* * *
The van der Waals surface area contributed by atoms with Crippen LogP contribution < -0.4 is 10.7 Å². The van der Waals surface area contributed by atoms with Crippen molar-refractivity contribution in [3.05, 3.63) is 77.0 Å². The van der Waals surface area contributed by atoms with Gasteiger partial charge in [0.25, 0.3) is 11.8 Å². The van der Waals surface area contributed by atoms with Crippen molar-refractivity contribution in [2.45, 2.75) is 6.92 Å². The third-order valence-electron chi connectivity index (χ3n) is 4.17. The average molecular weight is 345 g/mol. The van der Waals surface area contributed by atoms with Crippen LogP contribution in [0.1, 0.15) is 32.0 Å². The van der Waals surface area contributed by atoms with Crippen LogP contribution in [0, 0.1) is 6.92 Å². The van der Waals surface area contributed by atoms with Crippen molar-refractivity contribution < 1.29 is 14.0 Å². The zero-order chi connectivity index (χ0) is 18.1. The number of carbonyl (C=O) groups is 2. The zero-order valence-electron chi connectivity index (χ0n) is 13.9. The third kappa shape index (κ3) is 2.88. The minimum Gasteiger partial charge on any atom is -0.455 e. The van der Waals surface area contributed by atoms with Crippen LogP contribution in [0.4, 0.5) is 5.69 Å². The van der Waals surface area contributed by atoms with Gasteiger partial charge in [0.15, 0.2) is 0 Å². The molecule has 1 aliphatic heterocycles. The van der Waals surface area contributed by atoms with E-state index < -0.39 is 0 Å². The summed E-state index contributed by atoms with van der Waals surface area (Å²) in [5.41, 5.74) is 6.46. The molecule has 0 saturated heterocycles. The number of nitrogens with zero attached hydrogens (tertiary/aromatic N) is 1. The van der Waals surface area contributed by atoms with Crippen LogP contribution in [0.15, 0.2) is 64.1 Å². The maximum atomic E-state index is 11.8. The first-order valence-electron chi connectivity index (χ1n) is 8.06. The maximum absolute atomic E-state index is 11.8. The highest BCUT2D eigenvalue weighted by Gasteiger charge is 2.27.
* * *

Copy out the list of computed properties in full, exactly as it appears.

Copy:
The van der Waals surface area contributed by atoms with Crippen LogP contribution < -0.4 is 10.7 Å². The van der Waals surface area contributed by atoms with Crippen molar-refractivity contribution in [3.05, 3.63) is 77.0 Å². The van der Waals surface area contributed by atoms with Gasteiger partial charge in [0.25, 0.3) is 11.8 Å². The van der Waals surface area contributed by atoms with Crippen molar-refractivity contribution in [2.45, 2.75) is 6.92 Å². The third-order valence-electron chi connectivity index (χ3n) is 4.17. The average molecular weight is 345 g/mol. The van der Waals surface area contributed by atoms with Crippen LogP contribution in [0.1, 0.15) is 32.0 Å². The van der Waals surface area contributed by atoms with Crippen LogP contribution in [0, 0.1) is 6.92 Å². The van der Waals surface area contributed by atoms with Crippen molar-refractivity contribution < 1.29 is 14.0 Å². The zero-order chi connectivity index (χ0) is 18.1. The number of carbonyl (C=O) groups is 2. The zero-order valence-electron chi connectivity index (χ0n) is 13.9. The third kappa shape index (κ3) is 2.88. The minimum Gasteiger partial charge on any atom is -0.455 e. The van der Waals surface area contributed by atoms with Crippen LogP contribution in [0.4, 0.5) is 5.69 Å². The van der Waals surface area contributed by atoms with Gasteiger partial charge in [0.15, 0.2) is 0 Å². The molecule has 1 aliphatic heterocycles. The van der Waals surface area contributed by atoms with E-state index < -0.39 is 0 Å². The summed E-state index contributed by atoms with van der Waals surface area (Å²) in [5.41, 5.74) is 6.46. The molecule has 0 saturated heterocycles. The number of nitrogens with zero attached hydrogens (tertiary/aromatic N) is 1. The van der Waals surface area contributed by atoms with Crippen LogP contribution in [0.15, 0.2) is 64.1 Å². The maximum atomic E-state index is 11.8. The first-order valence-electron chi connectivity index (χ1n) is 8.06. The maximum absolute atomic E-state index is 11.8. The highest BCUT2D eigenvalue weighted by Gasteiger charge is 2.27.